///Smoother Service: Transitions Matter

Smoother Service: Transitions Matter

For a service programmer, I think one of the best things anyone can say after a service is, “That was a smooth service.” This means that the service went on without a hitch, no mess-ups, no awkward dead air and or silence. The service went smooth from beginning to end. My goal is to run smooth services, where all pieces of a service are to come together as if I actually planned it to happen that way (what a concept!).

One thing that I have noticed that will absolutely kill the momentum of a service is an awkward transition. It is that time after the first set up worship when someone is supposed to come up and do announcements and there is that dead, dry, weird silence because the worship leader didn’t welcome up the announcement person. Its that time where the video was supposed to play and you stand there pointing at the screen but instead you are pointing to dead air. Its that time where you go and speak into the mic and its not on and no one can hear you so you are standing helpless on stage.

When your goal is running a “smooth service” this is something that needs to be addressed. This will kill the atmosphere. You might be thinking, “There is no need to focus on this, there is no real difference.” But oh there is. No one notices a smooth transition. No one after a service goes up to someone saying, “Oh man, the way you directed us to the screen for the video was so good!” That’s my point.

No one notices a smooth transition, but they WILL notice an awkward one.

Some steps we have taken to prevent bad transitions:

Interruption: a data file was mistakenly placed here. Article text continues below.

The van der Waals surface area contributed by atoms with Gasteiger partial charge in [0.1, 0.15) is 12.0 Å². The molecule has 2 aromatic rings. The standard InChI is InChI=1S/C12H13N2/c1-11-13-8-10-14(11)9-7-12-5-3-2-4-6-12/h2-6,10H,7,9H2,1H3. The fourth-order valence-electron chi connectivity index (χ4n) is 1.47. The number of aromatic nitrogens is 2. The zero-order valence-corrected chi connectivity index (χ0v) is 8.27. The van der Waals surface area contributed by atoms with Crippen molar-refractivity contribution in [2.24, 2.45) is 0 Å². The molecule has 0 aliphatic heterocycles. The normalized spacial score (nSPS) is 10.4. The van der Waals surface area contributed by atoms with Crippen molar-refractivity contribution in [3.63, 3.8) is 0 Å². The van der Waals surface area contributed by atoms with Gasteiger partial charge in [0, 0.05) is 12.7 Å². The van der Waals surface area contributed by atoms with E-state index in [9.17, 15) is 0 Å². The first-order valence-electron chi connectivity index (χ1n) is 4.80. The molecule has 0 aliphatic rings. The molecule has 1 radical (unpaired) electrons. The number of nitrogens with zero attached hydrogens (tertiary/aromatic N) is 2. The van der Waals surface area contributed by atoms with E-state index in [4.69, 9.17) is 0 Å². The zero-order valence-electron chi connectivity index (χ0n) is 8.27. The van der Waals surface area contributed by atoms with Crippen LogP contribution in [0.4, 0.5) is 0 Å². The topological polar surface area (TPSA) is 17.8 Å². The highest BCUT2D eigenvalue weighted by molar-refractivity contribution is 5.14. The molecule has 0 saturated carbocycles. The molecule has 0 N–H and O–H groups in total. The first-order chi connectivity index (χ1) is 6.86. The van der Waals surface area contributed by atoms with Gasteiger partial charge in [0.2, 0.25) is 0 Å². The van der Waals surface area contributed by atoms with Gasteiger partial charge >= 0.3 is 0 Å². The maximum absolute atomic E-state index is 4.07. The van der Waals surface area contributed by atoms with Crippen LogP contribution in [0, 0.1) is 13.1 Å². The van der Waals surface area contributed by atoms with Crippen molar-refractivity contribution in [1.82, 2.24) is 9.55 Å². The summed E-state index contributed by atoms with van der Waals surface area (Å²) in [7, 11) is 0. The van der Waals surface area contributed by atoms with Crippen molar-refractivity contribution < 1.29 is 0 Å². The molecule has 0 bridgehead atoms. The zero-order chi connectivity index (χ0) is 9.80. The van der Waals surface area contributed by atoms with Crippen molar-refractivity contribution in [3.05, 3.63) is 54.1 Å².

• Pushed everyone to be done 30 minutes earlier than normal.
  • All tech, band, and people on stage attend the run through.
  • We do a halfway mock run through of the services.
  • Basically just running through all the transitions with the person doing the welcome, the band, the announcer, the speaker, into videos, and out of prayers.
  • It takes about 20-25 minutes to walk it out so the band knows when to come up, who to welcome up to speak, the tech knows who’s mic needs to be on, how the lights need to be for a certain section of the service, etc.

I can almost promise 100%, if you take just the little extra time to work on transitions in the service, your services will run so much smoother. If you notice the little things before the service, then the congregation wont notice them during the actual service… because there wont be anything to notice because you already took care of it in the pre-service run through.

Do you already do something like this? What does yours look like? Is this something that would help your service?

By |2016-10-13T13:56:16+00:00September 6th, 2014|Uncategorized|0 Comments

About the Author:

Justin Knowles has been a pastor for the last 10 years and is the Student Ministries Pastor at Christ’s Church of the Valley in San Dimas, CA. He hosts Youth Ministry Hacks Podcast, loves to write about his ministry journey and teach at all sorts of camps or retreats. He and his wife Kristin have a son named Graham and a cat named CATalie Portman. Follow him on Twitter and Instagram @justinknowles3

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